February marked an earlier than normal increase in illegal activity within the Tsavo ecosystem. Significant flying time was dedicated to assisting KWS in tackling the illegal livestock incursions.
An indication that bushmeat poaching and human-wildlife conflict is on the rise, was a slight uplift in the number of veterinary cases assisted by the airwing during the month. Although one search for an injured bull elephant with a suspected arrow wound was unsuccessful, the lives of two other bull elephants near Kasigau were saved. Further afield, our team also flew to Mwaluganje Elephant Sanctuary to try and locate a lion that had strayed into the Shimba Hills ecosystem and is posing a threat to the fragile Sable antelope population there. Unfortunately, an exhaustive search was unsuccessful.
Fortunately, no carcasses of poached elephants were found in February, although two older carcasses, presumed natural deaths, were sighted during aerial patrols and the ivory of these individuals was recovered. Similarly, no orphaned elephants were rescued in Tsavo during the month, however, our helicopter pilot was called to airlift an orphaned elephant to our Nairobi HQ from Dol Dol in the north of Kenya. There has been a rise in the number of orphans in this part of the country, their mothers likely the victims of human-elephant conflict (HEC).
HEC is a persistent issue outside and our helicopter was called out on 5 occasions to push elephants back into protected National Parks. One of these attempts was unsuccessful, however, another elephant that was pushed on two occasions by the helicopter, was later coaxed with water through a nearby gate back into the Kibwezi Forest.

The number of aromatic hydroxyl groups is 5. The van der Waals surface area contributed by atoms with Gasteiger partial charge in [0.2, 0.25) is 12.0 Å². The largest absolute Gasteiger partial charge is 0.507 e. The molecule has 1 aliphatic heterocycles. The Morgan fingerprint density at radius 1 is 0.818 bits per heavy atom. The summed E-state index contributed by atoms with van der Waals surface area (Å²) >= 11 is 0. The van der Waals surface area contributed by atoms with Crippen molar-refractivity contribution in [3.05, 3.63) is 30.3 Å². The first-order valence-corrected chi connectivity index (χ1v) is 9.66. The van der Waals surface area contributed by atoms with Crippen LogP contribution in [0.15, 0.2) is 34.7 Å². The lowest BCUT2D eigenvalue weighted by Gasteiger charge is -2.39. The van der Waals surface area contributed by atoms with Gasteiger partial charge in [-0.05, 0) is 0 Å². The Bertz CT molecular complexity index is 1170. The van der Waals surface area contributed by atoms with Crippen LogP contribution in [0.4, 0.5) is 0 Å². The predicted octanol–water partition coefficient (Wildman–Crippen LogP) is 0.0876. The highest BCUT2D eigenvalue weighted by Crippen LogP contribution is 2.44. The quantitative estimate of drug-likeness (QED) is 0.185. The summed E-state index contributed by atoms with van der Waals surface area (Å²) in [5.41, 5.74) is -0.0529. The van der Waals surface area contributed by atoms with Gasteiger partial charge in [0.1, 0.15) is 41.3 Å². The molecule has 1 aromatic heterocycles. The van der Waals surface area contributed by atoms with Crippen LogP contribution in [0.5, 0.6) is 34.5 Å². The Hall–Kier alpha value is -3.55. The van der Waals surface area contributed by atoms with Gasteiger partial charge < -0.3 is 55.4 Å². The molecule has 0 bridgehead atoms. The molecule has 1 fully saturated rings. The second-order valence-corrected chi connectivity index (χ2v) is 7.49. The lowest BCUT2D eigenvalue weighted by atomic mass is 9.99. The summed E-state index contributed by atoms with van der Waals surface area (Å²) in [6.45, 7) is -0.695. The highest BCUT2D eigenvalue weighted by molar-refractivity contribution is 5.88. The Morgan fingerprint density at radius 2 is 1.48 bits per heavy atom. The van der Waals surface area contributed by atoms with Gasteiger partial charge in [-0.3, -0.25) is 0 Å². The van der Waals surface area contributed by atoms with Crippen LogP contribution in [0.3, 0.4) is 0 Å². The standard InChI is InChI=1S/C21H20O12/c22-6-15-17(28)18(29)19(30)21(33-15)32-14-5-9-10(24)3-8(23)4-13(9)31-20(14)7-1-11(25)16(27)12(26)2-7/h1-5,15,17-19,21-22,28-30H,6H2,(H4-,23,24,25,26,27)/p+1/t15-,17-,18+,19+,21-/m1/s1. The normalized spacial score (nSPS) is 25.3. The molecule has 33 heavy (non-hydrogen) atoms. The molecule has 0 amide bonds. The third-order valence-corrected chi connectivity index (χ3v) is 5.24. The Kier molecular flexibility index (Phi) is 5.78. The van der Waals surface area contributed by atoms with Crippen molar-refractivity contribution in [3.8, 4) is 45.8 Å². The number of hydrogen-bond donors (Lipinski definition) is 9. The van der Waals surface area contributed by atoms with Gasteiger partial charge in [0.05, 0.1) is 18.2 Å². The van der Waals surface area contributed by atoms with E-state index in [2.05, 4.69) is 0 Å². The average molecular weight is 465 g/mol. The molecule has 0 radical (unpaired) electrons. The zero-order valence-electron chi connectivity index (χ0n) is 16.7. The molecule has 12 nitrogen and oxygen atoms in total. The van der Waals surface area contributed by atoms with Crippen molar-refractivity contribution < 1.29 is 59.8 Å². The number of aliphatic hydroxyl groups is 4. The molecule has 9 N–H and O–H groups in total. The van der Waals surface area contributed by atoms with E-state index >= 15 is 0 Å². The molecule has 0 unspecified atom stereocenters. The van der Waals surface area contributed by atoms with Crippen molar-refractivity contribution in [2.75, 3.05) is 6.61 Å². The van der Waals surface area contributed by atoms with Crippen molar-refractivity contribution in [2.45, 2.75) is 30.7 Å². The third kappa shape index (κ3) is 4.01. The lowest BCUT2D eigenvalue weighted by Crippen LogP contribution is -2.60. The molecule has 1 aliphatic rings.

While not often encountered, two cases of illegal fishing were interrupted by helicopter patrols. Charcoal activity was not observed within Tsavo East and West National Parks, however there was a dramatic increase in charcoal activity on the abutting Galana Ranch, which borders Tsavo east on its eastern boundary. Charcoal camps on Galana Ranch are also responsible for an increase in bushmeat poaching. In one 24 hour period eight motor bikes were confiscated in three different operations, whilst four people were arrested with 142 dik-dik carcasses, 2 kudu, 3 gerenuk, 1 warthog, 2 hares, and 3 bustards. The poachers were all from the Giriama tribe who were using the lamping method: poachers use high powered torches at night, to dazzle and disorientate animals, during which time they rush to the animal and kill it!
Although out of season, the team did respond to the first fire of the year near Ithumba. Thought to have been caused by a honey harvester, creating small fires to smoke bees out of hives, the fire burned for two days. Aerial and ground teams were active throughout to mitigate the spread and they limited the fire damage to an area of 350 acres before it was fully extinguished.
On a positive note there was a notable increase in sighting of painted hunting dogs (wild dogs), with up to 22 seen in one pack. Recently our pilots have also been encouraged by the return of large herds of plains game along the Galana River, with up to 3 herds of over 100 oryx being seen on a particular flight down the river and many hundreds of zebra.